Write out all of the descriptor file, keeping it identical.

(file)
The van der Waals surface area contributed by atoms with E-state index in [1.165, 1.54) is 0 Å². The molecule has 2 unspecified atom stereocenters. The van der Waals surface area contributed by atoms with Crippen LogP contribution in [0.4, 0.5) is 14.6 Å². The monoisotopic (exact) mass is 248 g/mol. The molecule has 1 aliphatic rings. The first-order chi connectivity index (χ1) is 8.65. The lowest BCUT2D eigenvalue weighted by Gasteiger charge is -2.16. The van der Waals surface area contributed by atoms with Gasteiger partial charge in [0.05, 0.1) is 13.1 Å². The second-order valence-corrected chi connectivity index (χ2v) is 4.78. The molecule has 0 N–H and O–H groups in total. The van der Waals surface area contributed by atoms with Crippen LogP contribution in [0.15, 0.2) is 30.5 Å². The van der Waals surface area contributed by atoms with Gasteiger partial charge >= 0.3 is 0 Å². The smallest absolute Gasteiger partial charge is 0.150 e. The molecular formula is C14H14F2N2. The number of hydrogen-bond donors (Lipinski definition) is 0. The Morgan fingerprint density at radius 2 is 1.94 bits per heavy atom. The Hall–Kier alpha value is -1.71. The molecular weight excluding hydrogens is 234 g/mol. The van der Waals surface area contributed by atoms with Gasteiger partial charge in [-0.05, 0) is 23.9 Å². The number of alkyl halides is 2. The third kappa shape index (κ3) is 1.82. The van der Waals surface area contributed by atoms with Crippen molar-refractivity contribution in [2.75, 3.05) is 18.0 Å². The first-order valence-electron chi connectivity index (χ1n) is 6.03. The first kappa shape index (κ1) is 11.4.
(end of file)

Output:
The van der Waals surface area contributed by atoms with E-state index in [1.165, 1.54) is 0 Å². The molecule has 2 unspecified atom stereocenters. The van der Waals surface area contributed by atoms with Crippen LogP contribution in [0.4, 0.5) is 14.6 Å². The monoisotopic (exact) mass is 248 g/mol. The molecule has 1 aliphatic rings. The first-order chi connectivity index (χ1) is 8.65. The lowest BCUT2D eigenvalue weighted by Gasteiger charge is -2.16. The van der Waals surface area contributed by atoms with Gasteiger partial charge in [0.05, 0.1) is 13.1 Å². The second-order valence-corrected chi connectivity index (χ2v) is 4.78. The molecule has 0 N–H and O–H groups in total. The van der Waals surface area contributed by atoms with Crippen LogP contribution in [0.15, 0.2) is 30.5 Å². The van der Waals surface area contributed by atoms with Gasteiger partial charge >= 0.3 is 0 Å². The smallest absolute Gasteiger partial charge is 0.150 e. The molecular formula is C14H14F2N2. The number of hydrogen-bond donors (Lipinski definition) is 0. The Morgan fingerprint density at radius 2 is 1.94 bits per heavy atom. The Hall–Kier alpha value is -1.71. The molecular weight excluding hydrogens is 234 g/mol. The van der Waals surface area contributed by atoms with Gasteiger partial charge in [-0.05, 0) is 23.9 Å². The number of alkyl halides is 2. The third kappa shape index (κ3) is 1.82. The van der Waals surface area contributed by atoms with Crippen molar-refractivity contribution in [2.75, 3.05) is 18.0 Å². The first-order valence-electron chi connectivity index (χ1n) is 6.03. The first kappa shape index (κ1) is 11.4.